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Land of the Swag, Home of the Surf: An Anthem That Matters

If “Swag Surfin” isn’t an anthem then nothing is an anthem. Nothing. Not even that one, the one everyone is so worked up about lately.

Man I got that swaaaaaaaaag…
My hat matching my baaaaaaaaag…
You know I'm popping taaaaaaaaags…
Cause man I got that swaaaaaaaaag…

When I hear those singsong lyrics fade in, the hairs on my arm stand on end. And then, when those first few bars of the chorus drop:

I'm on Hpnotiq, exotic
This Polo on my body

I want to jump out of my fucking goosebumped-skin. And essentially, I do.

What is an anthem? A quick google reveals a satisfying answer: “a rousing or uplifting song identified with a particular group, body, or cause.”


If “Swag Surfin” isn’t an anthem then nothing is an anthem. Nothing. Not even that one, the one everyone is so worked up about lately.

“Swag Surfin” was released in 2009 by Fast Life Yungstaz, a group from Stone Mountain, GA, a place perhaps currently better known as the hometown of Donald Glover. Being a couple years out of college then, I feel as if I missed out on fully experiencing the song in its own time. I have no memories of gleefully "Swag Surfin" at a homecoming game or rapping along to it at a Kappa party, but I think about “Swag Surfin" often now, as it remains popular in black spaces and has been rightfully immortalized through the power of the Internet. I mean, look at these videos.

There are very few things that can, in an instant, make me feel the pride and unbridled joy that "Swag Surfin" makes me feel and those videos are just a few examples of how widely shared that sentiment is. And while I know that this song (like any song or any thing) doesn’t resonate with everyone, I would never fault someone else for not feeling what I feel when I hear it.


— Bob Fusse (@zsazsaZavia)

August 31, 2016

And while I realize I’m talking about “just” a rap song, a song that may not even particularly rate with the gatekeepers of the genre itself, “Swag Surfin” has me thinking about the controversy currently surrounding Colin Kaepernick and what it’s like to not feel what others feel when they hear the National Anthem. I think about what it must be like to hear it 16, 82, 162 times a year. I think about how during the Anthem, it’s more than just an absence of feeling, but the act of standing in “respect” of a country that continues to view you and people like you as less than citizens, not much worthy of life let alone reciprocal respect.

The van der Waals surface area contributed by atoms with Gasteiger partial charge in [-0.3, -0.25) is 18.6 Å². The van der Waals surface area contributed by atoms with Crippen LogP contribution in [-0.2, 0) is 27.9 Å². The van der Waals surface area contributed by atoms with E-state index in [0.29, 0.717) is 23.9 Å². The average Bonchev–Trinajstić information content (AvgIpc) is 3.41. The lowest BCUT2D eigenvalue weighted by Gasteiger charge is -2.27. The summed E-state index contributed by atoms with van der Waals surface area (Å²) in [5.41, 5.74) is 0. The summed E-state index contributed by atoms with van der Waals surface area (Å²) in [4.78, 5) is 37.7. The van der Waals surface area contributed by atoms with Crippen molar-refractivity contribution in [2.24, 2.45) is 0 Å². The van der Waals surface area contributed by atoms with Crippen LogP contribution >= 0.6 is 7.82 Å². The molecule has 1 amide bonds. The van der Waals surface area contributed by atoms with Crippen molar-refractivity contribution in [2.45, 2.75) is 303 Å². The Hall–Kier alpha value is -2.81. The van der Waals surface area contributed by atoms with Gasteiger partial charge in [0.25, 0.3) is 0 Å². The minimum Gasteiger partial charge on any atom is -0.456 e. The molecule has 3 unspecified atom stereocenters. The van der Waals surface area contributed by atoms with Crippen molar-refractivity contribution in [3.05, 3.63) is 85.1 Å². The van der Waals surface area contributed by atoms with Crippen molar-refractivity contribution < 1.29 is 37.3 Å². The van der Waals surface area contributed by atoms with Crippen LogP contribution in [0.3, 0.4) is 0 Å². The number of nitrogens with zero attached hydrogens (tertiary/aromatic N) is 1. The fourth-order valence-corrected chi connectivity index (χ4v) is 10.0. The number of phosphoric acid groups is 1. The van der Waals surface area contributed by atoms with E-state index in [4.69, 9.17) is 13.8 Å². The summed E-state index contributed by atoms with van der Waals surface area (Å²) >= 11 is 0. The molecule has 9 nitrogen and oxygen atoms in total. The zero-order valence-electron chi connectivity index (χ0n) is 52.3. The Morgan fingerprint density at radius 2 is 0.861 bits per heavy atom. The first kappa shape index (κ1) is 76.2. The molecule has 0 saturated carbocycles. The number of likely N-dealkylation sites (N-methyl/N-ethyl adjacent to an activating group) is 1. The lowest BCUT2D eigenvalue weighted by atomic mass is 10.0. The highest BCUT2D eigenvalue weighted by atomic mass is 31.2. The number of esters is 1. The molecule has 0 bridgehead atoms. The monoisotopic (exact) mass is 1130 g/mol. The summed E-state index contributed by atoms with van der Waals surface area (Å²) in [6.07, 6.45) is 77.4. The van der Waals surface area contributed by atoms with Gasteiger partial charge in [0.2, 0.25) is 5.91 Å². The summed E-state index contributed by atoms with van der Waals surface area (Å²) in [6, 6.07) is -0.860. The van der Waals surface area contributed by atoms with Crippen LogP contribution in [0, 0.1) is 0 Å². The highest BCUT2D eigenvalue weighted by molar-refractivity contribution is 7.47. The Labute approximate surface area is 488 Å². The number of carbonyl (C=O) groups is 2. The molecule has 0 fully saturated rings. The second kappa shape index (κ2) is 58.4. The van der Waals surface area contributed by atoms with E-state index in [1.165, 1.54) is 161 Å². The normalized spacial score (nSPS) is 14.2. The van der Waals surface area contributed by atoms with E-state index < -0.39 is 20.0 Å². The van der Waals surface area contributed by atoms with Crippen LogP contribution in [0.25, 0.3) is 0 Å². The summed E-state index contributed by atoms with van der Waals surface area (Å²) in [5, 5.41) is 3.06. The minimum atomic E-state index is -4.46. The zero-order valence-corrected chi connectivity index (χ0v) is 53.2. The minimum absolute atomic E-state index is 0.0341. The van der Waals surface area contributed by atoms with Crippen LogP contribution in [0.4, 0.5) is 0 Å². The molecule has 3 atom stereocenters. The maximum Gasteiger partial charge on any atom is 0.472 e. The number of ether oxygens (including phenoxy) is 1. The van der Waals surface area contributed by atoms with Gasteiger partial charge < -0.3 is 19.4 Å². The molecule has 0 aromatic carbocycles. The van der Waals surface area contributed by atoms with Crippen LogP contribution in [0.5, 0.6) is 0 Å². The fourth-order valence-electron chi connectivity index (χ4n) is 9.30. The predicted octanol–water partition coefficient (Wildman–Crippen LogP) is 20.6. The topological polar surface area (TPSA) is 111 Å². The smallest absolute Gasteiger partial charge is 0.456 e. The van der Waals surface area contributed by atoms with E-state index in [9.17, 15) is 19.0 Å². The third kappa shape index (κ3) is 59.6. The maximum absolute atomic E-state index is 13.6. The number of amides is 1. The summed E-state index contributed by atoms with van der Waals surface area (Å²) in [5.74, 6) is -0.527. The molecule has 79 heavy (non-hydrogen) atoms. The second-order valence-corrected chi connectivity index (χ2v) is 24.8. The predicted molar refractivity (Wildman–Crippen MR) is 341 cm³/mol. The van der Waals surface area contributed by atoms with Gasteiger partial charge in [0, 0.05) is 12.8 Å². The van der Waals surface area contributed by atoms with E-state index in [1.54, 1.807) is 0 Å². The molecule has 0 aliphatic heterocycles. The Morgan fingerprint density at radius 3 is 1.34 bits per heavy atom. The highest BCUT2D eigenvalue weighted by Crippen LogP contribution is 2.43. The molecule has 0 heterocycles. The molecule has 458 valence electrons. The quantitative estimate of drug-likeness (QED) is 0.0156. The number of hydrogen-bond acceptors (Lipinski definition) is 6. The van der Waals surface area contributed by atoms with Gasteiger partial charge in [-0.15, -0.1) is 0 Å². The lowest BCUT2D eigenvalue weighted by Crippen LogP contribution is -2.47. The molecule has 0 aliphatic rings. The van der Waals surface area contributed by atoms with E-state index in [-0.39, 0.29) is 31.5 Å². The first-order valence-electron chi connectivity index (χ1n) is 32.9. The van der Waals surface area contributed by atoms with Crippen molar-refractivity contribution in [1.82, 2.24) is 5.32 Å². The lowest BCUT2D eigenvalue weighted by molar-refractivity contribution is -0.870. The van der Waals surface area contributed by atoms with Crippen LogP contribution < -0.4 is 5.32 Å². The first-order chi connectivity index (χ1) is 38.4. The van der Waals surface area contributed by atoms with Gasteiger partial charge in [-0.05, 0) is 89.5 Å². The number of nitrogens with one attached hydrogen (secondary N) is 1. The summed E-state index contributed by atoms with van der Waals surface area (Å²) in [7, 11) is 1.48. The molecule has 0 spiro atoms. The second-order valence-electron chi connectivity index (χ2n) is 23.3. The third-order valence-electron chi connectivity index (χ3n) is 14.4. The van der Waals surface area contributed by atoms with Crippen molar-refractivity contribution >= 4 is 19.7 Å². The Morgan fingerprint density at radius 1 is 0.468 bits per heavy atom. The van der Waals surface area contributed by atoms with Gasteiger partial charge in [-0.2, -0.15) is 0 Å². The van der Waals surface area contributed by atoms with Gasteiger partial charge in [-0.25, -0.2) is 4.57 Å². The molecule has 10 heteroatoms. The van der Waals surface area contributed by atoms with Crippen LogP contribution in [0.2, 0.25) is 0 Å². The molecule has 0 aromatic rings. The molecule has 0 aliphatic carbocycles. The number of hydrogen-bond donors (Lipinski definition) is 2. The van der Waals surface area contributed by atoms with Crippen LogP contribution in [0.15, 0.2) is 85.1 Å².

HU Love to surf! RT @DMVFollowers: Only at Howard do they play “Swag Surfin” at the graduation ceremony.

— Warrior T (@thetiarafitsme)

May 9, 2015

I don’t know of many people who have more than cursory reverence for our National Anthem. How many times have you mindlessly stood and waited for its performance to be over, without so much as a thought to citizenship, to country, or *gasp*…to the troops? I’ve stood in stadiums where people absentmindedly pick at their nachos, continue conversations, and generally zone out while the National Anthem is being played or sung. So it seems, ignoring the Anthem is fine so long as it looks like you care. Doing things other than standing hand over heart during the Anthem is fine so long you’re not a professional athlete and therefore, a “role model.” But mindfully and quietly sitting in dignified protest because you want our country to be better? That is disrespect.